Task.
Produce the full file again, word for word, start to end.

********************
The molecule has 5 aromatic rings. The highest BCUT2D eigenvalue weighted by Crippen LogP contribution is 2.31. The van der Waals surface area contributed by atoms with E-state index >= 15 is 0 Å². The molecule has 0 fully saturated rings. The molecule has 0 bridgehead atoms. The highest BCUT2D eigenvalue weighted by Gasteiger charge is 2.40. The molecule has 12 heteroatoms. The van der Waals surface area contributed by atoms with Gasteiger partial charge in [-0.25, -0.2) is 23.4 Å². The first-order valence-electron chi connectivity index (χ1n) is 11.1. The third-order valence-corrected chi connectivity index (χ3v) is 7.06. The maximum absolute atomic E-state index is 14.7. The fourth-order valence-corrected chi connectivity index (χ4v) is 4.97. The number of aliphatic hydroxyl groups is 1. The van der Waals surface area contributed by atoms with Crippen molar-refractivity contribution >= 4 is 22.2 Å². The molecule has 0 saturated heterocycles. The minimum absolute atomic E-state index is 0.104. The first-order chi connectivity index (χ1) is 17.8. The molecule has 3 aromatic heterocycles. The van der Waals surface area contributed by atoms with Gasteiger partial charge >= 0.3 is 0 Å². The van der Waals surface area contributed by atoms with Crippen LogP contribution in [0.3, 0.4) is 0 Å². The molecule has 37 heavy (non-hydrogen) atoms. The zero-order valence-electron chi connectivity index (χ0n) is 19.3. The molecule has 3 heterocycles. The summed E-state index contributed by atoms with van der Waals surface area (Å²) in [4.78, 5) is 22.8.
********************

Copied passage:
The molecule has 5 aromatic rings. The highest BCUT2D eigenvalue weighted by Crippen LogP contribution is 2.31. The van der Waals surface area contributed by atoms with E-state index >= 15 is 0 Å². The molecule has 0 fully saturated rings. The molecule has 0 bridgehead atoms. The highest BCUT2D eigenvalue weighted by Gasteiger charge is 2.40. The molecule has 12 heteroatoms. The van der Waals surface area contributed by atoms with Gasteiger partial charge in [-0.25, -0.2) is 23.4 Å². The first-order valence-electron chi connectivity index (χ1n) is 11.1. The third-order valence-corrected chi connectivity index (χ3v) is 7.06. The maximum absolute atomic E-state index is 14.7. The fourth-order valence-corrected chi connectivity index (χ4v) is 4.97. The number of aliphatic hydroxyl groups is 1. The van der Waals surface area contributed by atoms with Crippen molar-refractivity contribution >= 4 is 22.2 Å². The molecule has 0 saturated heterocycles. The minimum absolute atomic E-state index is 0.104. The first-order chi connectivity index (χ1) is 17.8. The molecule has 3 aromatic heterocycles. The van der Waals surface area contributed by atoms with Gasteiger partial charge >= 0.3 is 0 Å². The van der Waals surface area contributed by atoms with Crippen LogP contribution in [0.3, 0.4) is 0 Å². The molecule has 37 heavy (non-hydrogen) atoms. The zero-order valence-electron chi connectivity index (χ0n) is 19.3. The molecule has 3 heterocycles. The summed E-state index contributed by atoms with van der Waals surface area (Å²) in [4.78, 5) is 22.8.